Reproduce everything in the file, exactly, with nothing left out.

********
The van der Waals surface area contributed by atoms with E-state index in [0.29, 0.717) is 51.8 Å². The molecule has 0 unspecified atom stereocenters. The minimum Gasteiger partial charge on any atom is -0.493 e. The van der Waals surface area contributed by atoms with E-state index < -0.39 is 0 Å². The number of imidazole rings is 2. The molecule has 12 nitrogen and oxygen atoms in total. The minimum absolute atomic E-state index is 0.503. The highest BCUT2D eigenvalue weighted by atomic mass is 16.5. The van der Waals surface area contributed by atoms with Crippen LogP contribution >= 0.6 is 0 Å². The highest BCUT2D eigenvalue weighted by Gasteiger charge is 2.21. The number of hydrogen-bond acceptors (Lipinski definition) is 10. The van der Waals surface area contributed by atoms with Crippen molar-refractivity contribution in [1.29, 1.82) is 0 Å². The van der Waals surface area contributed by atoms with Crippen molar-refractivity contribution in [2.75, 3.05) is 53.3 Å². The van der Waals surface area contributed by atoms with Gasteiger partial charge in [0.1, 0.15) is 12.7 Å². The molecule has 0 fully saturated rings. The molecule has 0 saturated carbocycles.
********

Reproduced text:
The van der Waals surface area contributed by atoms with E-state index in [0.29, 0.717) is 51.8 Å². The molecule has 0 unspecified atom stereocenters. The minimum Gasteiger partial charge on any atom is -0.493 e. The van der Waals surface area contributed by atoms with E-state index < -0.39 is 0 Å². The number of imidazole rings is 2. The molecule has 12 nitrogen and oxygen atoms in total. The minimum absolute atomic E-state index is 0.503. The highest BCUT2D eigenvalue weighted by atomic mass is 16.5. The van der Waals surface area contributed by atoms with Crippen LogP contribution >= 0.6 is 0 Å². The highest BCUT2D eigenvalue weighted by Gasteiger charge is 2.21. The number of hydrogen-bond acceptors (Lipinski definition) is 10. The van der Waals surface area contributed by atoms with Crippen molar-refractivity contribution in [1.29, 1.82) is 0 Å². The van der Waals surface area contributed by atoms with Crippen molar-refractivity contribution in [2.75, 3.05) is 53.3 Å². The van der Waals surface area contributed by atoms with Gasteiger partial charge in [0.1, 0.15) is 12.7 Å². The molecule has 0 fully saturated rings. The molecule has 0 saturated carbocycles.